Time. A strange concept, and Tenet, a palindrome, spelled the same forward as it is backward, is a fantastic title for what is easily 2020’s best film so far. As quarantine hit the theater industry, and the film industry as a whole, was shaken to its core in ways never seen before. Productions stopped, release dates were postponed and cancelled, and projects were put on hold indefinitely. Among all the chaos, director Christopher Nolan fought all odds to deliver an outstanding film.
Now, the world has known Christopher Nolan is a great filmmaker for nearly 20 years, with works like Inception, The Dark Knight Trilogy, Interstellar, and Dunkirk and when he has a budget of $205 million dollars, and a team of some of the best VFX artists of the last decade, he crafts one of the most visually stunning and extraordinary pieces of film I’ve seen in a long time. Spectacle, sound, and suspense fill Tenet to the brim with excitement. The non-stop plot and pounding score from Ludwig Göransson carry the film with impeccable momentum, leaving nearly no room to breathe as you’re placed in the action from the first second of the movie.
John David Washington, Robbert Pattinson, Elizabeth Debicki, and Kenneth Branagh lead the film, and they all give fantastic performances, but the outlier here is Kenneth Branagh’s villainous role Andrei Sator. Branagh’s range in this character is fantastic, going from kindness to rage to sadness back to rage in a split second. The characters all feature great dialogue courtesy of Christopher Nolan who wrote the film in addition to directing it.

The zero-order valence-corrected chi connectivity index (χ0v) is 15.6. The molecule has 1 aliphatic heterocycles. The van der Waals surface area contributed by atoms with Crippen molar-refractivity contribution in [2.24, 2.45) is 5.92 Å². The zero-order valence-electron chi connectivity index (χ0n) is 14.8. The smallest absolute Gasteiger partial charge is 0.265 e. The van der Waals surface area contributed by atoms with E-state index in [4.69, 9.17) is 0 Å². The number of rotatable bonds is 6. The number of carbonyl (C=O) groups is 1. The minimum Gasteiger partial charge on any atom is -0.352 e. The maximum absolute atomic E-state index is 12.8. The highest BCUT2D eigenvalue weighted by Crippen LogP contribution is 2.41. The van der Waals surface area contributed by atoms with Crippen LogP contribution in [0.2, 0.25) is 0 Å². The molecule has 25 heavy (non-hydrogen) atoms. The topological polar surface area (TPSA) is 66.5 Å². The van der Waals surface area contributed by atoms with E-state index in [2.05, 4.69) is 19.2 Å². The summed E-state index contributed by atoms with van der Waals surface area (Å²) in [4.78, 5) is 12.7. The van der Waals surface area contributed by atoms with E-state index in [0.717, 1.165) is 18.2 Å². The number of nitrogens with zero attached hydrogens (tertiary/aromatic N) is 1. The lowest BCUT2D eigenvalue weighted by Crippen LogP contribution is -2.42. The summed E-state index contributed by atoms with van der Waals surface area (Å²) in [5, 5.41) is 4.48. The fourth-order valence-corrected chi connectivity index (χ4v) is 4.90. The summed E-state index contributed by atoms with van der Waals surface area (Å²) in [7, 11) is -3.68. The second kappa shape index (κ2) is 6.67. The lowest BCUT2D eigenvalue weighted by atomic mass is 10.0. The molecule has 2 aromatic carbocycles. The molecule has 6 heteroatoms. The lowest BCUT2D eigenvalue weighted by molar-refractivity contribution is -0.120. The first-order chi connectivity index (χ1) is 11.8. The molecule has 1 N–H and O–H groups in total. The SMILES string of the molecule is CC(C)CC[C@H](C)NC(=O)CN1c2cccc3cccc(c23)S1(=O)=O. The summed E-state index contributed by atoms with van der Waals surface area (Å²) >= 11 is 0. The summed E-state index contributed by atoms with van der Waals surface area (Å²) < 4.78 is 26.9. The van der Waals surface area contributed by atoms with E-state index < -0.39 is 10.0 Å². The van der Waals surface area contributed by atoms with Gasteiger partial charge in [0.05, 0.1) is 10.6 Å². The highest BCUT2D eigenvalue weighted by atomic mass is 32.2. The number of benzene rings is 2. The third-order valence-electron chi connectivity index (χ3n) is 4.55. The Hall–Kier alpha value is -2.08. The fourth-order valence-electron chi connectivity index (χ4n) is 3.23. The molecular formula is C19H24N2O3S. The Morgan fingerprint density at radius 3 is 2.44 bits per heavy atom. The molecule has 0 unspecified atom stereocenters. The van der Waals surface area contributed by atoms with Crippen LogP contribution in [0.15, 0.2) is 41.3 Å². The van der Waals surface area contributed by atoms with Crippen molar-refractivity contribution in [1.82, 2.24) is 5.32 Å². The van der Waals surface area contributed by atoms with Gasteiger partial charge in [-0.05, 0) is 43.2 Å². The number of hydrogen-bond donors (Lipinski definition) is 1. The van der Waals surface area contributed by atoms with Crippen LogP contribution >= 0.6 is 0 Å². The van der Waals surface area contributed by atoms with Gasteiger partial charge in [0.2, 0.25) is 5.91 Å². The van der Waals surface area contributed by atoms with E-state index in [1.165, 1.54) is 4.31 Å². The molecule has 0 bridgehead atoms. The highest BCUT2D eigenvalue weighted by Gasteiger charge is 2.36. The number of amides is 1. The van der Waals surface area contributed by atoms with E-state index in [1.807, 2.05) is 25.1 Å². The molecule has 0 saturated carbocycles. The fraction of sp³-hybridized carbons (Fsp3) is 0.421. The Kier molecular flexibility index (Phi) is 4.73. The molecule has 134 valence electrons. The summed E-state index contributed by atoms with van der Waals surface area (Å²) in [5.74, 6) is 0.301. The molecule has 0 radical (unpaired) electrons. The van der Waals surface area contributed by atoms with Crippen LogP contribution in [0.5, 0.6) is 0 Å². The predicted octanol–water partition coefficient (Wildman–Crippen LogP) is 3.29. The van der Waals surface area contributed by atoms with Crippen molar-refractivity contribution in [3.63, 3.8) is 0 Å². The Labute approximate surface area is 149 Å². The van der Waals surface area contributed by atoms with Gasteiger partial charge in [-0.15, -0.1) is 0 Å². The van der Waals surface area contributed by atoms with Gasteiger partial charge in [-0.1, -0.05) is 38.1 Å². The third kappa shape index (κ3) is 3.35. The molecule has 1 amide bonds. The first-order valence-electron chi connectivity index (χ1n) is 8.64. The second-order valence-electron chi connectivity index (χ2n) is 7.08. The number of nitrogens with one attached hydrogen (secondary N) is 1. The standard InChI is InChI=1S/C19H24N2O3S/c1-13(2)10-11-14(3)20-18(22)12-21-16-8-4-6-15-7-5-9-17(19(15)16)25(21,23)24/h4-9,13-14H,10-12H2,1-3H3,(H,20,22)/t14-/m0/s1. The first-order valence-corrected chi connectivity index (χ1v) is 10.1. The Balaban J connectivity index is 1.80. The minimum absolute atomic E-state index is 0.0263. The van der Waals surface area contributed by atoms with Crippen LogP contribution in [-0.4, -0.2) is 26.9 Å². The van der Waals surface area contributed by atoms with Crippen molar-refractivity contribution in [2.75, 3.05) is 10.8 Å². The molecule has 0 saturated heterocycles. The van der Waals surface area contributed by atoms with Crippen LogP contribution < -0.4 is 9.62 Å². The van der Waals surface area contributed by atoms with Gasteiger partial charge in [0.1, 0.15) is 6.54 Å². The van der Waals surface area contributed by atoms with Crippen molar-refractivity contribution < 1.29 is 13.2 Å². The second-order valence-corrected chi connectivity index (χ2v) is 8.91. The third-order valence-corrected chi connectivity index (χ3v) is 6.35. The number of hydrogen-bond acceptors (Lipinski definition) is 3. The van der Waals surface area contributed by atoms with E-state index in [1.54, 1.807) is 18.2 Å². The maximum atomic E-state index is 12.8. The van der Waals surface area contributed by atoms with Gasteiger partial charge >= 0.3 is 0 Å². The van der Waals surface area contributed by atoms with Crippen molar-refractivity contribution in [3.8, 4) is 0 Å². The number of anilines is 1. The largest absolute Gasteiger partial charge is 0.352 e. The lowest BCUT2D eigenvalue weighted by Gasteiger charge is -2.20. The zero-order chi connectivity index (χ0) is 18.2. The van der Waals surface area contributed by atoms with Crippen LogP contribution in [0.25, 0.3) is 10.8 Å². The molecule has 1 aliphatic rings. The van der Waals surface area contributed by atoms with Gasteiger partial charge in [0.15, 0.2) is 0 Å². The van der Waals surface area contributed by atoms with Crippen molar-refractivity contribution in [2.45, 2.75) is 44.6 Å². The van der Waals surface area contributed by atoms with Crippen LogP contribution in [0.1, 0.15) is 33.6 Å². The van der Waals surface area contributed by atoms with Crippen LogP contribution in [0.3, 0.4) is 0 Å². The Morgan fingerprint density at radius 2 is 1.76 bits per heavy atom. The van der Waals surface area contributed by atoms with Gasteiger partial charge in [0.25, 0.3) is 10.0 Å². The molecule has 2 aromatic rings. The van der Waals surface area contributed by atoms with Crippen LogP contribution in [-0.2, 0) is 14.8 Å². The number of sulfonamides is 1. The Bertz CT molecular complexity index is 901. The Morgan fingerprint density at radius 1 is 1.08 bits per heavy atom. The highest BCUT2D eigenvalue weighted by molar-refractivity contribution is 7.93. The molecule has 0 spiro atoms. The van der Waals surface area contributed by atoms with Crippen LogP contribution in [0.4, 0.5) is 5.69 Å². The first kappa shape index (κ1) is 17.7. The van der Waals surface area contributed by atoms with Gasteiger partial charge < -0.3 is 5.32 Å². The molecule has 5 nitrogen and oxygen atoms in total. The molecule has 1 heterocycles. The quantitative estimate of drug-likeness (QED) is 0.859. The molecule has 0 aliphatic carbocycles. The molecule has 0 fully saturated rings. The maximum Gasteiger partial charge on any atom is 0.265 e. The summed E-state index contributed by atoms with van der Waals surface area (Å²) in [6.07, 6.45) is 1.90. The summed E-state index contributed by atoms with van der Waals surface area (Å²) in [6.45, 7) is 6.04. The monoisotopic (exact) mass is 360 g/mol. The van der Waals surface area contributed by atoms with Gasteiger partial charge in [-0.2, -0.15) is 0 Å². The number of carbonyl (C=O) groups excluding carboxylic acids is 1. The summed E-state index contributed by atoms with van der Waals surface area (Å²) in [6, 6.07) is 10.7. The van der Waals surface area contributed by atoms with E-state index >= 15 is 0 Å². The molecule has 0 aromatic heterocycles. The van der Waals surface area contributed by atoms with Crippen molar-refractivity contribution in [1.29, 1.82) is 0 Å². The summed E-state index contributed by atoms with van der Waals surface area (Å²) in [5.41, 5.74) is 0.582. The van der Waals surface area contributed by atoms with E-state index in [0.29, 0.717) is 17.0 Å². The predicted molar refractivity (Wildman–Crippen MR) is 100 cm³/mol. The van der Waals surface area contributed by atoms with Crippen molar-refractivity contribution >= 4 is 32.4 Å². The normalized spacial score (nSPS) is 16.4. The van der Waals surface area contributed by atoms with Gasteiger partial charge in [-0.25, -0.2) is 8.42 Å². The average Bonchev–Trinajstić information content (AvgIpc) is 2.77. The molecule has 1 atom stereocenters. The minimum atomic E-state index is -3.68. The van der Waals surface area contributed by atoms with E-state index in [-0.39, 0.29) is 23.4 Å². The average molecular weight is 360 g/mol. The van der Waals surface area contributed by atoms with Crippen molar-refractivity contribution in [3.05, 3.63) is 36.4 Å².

Tenet’s plot is something I’ll only touch on briefly as to not give too much away, but the gist of it is this: Save the world and stop World War 3. To do so is to learn how to harness “inversion” which is a method developed in the world of the movie where people can manipulate time on a small scale. You can go back and change things if you fail, and have information that people before you lack. It’s a very interesting concept and it’s incredible to see. Battle scenes with armies moving forward and backwards simultaneously, and buildings being destroyed and then repaired is fantastic to see on the big screen.
Tenet’s a near perfect movie for me, but the place where I find the most issue is not in the plot, or the pacing, or the writing. It’s all technical problems. Nolan has a history of terrible sound mixing, and for his last 4 films, sadly including Tenet the dialogue seems to be at the bottom of the mix, far below sound effects and music. I would have loved to hear all the great writing and exposition but sadly the mixing is so poor, I honestly couldn’t understand half the dialogue in the movie, and that’s why I feel Tenet won’t get the credit it deserves. Not being able to hear the dialogue may severely impact people’s ability to understand the complicated and fast-moving plot.
All-in-all, Tenet is a masterful exposition of sight, sound, and spectacle. It is an experience like nothing I’ve seen recently, and with technical issues taking away from the experience, Tenet still prevails with a great, and revolutionary film that I feel will only get stronger with time.